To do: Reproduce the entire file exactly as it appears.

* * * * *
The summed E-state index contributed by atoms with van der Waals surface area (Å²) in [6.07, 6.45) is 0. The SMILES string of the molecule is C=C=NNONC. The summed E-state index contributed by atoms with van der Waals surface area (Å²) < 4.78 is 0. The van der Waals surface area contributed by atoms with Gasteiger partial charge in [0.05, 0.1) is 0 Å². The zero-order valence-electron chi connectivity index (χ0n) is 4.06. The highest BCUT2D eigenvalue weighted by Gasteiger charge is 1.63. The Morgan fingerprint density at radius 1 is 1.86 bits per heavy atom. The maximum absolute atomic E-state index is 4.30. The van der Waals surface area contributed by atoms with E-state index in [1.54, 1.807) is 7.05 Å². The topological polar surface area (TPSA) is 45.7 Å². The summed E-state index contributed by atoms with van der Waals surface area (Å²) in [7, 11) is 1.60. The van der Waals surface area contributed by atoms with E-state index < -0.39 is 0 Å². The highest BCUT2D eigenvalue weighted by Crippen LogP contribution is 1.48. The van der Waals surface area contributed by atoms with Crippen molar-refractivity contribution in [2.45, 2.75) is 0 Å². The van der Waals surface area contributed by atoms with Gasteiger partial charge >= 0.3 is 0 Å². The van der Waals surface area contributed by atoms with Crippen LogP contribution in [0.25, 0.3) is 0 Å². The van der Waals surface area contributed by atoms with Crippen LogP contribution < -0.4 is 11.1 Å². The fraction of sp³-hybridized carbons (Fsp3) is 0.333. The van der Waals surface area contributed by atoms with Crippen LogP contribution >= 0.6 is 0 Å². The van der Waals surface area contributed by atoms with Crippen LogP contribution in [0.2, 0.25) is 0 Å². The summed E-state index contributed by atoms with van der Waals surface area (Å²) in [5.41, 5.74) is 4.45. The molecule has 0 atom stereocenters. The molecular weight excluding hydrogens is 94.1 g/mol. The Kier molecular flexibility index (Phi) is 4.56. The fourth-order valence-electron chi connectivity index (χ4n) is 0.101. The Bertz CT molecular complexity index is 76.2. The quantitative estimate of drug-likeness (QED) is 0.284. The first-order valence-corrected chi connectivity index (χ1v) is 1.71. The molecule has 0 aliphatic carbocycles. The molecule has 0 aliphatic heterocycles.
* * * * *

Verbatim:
The summed E-state index contributed by atoms with van der Waals surface area (Å²) in [6.07, 6.45) is 0. The SMILES string of the molecule is C=C=NNONC. The summed E-state index contributed by atoms with van der Waals surface area (Å²) < 4.78 is 0. The van der Waals surface area contributed by atoms with Gasteiger partial charge in [0.05, 0.1) is 0 Å². The zero-order valence-electron chi connectivity index (χ0n) is 4.06. The highest BCUT2D eigenvalue weighted by Gasteiger charge is 1.63. The Morgan fingerprint density at radius 1 is 1.86 bits per heavy atom. The maximum absolute atomic E-state index is 4.30. The van der Waals surface area contributed by atoms with E-state index in [1.54, 1.807) is 7.05 Å². The topological polar surface area (TPSA) is 45.7 Å². The summed E-state index contributed by atoms with van der Waals surface area (Å²) in [7, 11) is 1.60. The van der Waals surface area contributed by atoms with E-state index < -0.39 is 0 Å². The highest BCUT2D eigenvalue weighted by Crippen LogP contribution is 1.48. The van der Waals surface area contributed by atoms with Crippen molar-refractivity contribution in [2.45, 2.75) is 0 Å². The van der Waals surface area contributed by atoms with Gasteiger partial charge >= 0.3 is 0 Å². The van der Waals surface area contributed by atoms with Crippen LogP contribution in [0.25, 0.3) is 0 Å². The van der Waals surface area contributed by atoms with Crippen LogP contribution < -0.4 is 11.1 Å². The fraction of sp³-hybridized carbons (Fsp3) is 0.333. The van der Waals surface area contributed by atoms with Crippen LogP contribution >= 0.6 is 0 Å². The van der Waals surface area contributed by atoms with Crippen LogP contribution in [0.2, 0.25) is 0 Å². The summed E-state index contributed by atoms with van der Waals surface area (Å²) in [5.41, 5.74) is 4.45. The molecule has 0 atom stereocenters. The molecular weight excluding hydrogens is 94.1 g/mol. The Kier molecular flexibility index (Phi) is 4.56. The fourth-order valence-electron chi connectivity index (χ4n) is 0.101. The Bertz CT molecular complexity index is 76.2. The quantitative estimate of drug-likeness (QED) is 0.284. The first-order valence-corrected chi connectivity index (χ1v) is 1.71. The molecule has 0 aliphatic carbocycles. The molecule has 0 aliphatic heterocycles.